Recalling birth of BCBR and its unfolding path
Thirty years ago I was 28 and armed with a degree in journalism and several years of experience as a reporter and editor for small New England newspapers. I loved everything about the news business — coming up with ideas, meeting people and writing news stories, design and layout, and even ad sales. It was clear to me that Boulder — where technology and biotechnology businesses were popping up like spring crocuses — needed a business publication.
Did I have money? No. I worked half time in the City Attorney’s office until I could afford to support myself with the fledgling newspaper.
Investors? Well, my mom loaned me $500 at first, and then later when the publication started to grow I did find a mentor and investor from Scottsdale, Arizona.
The Report started as a simple roster of new businesses with contact names and phone numbers. It sold out every month at Eads News and Smoke Shop to B to B salespeople. People began suggesting columns and story ideas, so we slowly added news and readership.
In those days, young women weren’t publishing business news; it still primarily was a man’s world. I printed my childhood name, Zan Gripman, as publisher so that readers wouldn’t know my gender and perhaps jump to judgment.
BCBR was founded in the Broadway Building on the downtown Boulder mall, and I remember living in my office for three months when I was low on money. Mike Trent of Standard Office Supply was my first advertiser. We traded office furniture for ads and a little money. Mike had a wonderful sense of humor and became a good friend.
Donna Joy Newman wrote excellent articles for us. Danielle Kuper designed our first masthead.
Jeff Schott showed up. He had entrepreneurial drive, a great sense of humor and wanted to work in advertising sales. Ultimately, he changed the course of BCBR’s future. I had accepted an earnest payment on the sale of BCBR to the Colorado Daily, but Jeff came up with another buyer who paid a few thousand dollars more, and the Daily declined to match the higher offer.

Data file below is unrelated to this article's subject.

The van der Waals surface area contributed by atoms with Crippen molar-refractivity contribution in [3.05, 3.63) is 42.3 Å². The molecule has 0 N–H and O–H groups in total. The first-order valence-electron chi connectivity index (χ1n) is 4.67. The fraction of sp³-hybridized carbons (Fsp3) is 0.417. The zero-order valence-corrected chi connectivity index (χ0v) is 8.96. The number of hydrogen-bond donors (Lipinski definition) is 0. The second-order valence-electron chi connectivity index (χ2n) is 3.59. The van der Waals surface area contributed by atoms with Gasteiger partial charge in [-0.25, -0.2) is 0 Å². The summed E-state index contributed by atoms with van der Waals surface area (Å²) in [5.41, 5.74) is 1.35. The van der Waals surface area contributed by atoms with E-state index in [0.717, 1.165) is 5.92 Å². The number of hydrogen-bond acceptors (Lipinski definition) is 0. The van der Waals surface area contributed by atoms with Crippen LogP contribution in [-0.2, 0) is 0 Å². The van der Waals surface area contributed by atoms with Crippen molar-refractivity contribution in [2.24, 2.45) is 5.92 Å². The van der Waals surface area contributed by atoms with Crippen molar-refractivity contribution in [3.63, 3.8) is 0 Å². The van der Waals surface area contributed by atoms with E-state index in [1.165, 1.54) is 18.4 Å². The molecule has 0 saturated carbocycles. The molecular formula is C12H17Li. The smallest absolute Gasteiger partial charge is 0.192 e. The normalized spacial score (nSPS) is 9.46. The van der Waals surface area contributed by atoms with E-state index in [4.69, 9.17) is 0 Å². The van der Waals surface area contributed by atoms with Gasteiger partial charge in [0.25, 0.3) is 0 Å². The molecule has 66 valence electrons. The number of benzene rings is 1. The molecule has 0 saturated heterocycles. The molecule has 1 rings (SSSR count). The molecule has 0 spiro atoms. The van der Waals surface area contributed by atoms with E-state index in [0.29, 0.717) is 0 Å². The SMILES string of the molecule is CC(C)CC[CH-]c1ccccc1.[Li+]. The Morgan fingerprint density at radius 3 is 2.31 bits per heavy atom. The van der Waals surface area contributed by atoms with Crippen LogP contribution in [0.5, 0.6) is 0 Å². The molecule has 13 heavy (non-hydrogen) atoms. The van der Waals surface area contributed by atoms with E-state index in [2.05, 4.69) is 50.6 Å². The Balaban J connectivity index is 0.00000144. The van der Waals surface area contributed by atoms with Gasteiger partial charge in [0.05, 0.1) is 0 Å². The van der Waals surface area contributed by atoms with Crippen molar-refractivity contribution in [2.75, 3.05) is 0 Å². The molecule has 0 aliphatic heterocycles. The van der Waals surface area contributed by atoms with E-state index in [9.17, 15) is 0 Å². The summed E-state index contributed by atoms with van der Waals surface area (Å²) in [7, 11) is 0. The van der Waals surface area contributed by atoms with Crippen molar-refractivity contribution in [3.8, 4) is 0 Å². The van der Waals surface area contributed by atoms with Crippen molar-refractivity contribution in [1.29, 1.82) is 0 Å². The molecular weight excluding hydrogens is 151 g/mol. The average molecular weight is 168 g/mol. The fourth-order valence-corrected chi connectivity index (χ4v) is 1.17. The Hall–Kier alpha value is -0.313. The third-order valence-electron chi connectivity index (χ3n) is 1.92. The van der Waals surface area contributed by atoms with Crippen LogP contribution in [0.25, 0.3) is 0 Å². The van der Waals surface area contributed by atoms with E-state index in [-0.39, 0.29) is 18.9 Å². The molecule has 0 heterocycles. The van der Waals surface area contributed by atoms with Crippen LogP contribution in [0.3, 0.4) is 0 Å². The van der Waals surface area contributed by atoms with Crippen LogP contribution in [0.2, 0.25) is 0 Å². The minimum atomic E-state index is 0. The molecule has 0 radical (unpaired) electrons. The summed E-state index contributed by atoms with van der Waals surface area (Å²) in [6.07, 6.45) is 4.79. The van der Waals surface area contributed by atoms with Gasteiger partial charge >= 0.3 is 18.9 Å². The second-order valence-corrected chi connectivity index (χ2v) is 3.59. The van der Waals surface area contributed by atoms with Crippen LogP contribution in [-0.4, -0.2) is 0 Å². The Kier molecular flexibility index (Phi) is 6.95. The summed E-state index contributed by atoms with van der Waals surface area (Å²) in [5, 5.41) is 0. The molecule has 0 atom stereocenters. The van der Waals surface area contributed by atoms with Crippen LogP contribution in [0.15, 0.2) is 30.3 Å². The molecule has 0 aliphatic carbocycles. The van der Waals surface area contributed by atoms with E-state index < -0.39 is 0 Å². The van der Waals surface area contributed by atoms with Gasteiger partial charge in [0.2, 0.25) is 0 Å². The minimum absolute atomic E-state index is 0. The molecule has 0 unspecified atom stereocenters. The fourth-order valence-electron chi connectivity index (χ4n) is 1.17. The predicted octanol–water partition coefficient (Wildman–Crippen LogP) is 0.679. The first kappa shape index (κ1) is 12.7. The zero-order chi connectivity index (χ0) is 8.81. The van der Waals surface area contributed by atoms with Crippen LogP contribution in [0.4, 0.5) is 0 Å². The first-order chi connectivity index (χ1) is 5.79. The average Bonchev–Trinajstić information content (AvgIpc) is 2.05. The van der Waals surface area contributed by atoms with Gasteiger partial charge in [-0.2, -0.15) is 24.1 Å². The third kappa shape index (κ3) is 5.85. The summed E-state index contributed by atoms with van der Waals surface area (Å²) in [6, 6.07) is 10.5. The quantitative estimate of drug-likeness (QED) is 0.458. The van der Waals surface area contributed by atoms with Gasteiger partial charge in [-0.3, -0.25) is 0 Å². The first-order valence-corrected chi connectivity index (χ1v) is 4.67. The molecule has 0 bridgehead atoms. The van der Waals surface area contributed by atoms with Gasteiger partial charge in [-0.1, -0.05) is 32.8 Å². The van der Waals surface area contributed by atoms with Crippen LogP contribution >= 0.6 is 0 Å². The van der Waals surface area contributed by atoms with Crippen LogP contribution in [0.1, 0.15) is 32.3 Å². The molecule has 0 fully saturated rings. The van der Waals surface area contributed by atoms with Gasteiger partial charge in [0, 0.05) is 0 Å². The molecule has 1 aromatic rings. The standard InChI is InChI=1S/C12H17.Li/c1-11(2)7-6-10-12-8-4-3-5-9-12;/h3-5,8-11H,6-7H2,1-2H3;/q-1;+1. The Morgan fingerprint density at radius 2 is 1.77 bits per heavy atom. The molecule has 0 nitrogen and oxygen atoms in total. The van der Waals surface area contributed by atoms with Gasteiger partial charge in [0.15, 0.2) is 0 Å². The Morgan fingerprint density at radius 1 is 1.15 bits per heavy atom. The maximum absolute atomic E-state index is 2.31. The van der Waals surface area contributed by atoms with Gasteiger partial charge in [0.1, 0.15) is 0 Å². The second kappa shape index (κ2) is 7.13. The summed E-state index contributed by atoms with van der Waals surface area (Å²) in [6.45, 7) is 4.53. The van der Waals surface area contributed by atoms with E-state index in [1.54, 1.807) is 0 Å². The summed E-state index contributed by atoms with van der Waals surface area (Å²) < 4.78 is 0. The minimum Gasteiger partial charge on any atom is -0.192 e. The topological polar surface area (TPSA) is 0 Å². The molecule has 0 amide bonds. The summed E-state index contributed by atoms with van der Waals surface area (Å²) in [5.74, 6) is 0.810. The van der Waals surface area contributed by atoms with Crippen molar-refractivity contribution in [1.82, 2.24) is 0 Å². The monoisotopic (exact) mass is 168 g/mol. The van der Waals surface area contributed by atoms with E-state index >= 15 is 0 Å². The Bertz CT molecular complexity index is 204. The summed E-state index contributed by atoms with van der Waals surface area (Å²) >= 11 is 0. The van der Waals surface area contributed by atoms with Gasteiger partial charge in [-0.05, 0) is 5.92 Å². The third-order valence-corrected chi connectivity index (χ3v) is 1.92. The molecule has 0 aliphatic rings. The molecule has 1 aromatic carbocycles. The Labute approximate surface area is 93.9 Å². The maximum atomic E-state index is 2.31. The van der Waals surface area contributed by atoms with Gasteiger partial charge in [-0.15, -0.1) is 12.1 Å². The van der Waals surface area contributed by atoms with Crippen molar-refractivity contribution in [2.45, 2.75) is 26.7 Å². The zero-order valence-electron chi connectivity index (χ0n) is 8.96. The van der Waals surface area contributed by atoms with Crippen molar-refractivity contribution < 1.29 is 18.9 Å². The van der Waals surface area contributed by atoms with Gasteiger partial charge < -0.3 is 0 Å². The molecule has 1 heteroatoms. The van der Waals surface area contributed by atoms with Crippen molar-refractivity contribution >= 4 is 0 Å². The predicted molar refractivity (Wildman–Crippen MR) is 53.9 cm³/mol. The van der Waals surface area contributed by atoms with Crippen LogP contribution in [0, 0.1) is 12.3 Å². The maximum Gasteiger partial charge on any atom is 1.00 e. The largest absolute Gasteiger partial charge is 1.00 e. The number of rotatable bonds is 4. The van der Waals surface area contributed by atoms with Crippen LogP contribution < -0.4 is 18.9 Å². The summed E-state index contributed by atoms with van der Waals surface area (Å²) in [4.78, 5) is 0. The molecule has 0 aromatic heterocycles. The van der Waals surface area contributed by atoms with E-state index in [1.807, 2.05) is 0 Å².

The Daily Camera’s Business Plus insert was started once we appeared to be gaining a foothold in the print advertising market. I invited its first editor over to my office to get acquainted. He presented a yellow rose in friendship, then said that they would put us out of business. He actually did us a favor because we resolved to prove him wrong and worked even harder to be successful.
I loved researching and writing profiles of business people. Sina Simantov, Richard Foy, Hope Firkins and others were inspirations to me. I especially loved the special “history” editions that we published. I also loved the process every month of pasting up the newspaper on a light table, using melted wax and my own design ideas.
Two stories I wrote for BCBR still stand out for me. The first one I was proud of because we analyzed regional malls and were first to predict that the old Crossroads Mall would fail. The other story was an interview with a technology guru — it might have been Dale Hatfield, but I can’t remember for sure — who was very excited about a new invention. He waved around in the air an object that was about half the size of a shoebox and extolled its virtues throughout our interview. It was called a cell phone, and my interviewee insisted that within 15 years everyone would have one, just like everyone has a refrigerator. I was skeptical, but he had great foresight.
One of the gifts I received from the Business Report was making many friends and connections throughout Boulder County. Another was the lesson that, when you are out at the edge, magic happens: People walk into your life and help you, opportunities open up and the path unfolds. As a result, I believe that if you really want to do something and move toward your dream, the universe will make it possible. It happened to me and it can happen to anyone.
Best wishes to BCBR for the next 30 years.
Suzanne Pletcher is the founder of the Boulder County Business Report. She ran the business newspaper as publisher and editor from March 1982 to March 1986. She currently is director of communications at the Southwest Energy Efficiency Project in Boulder.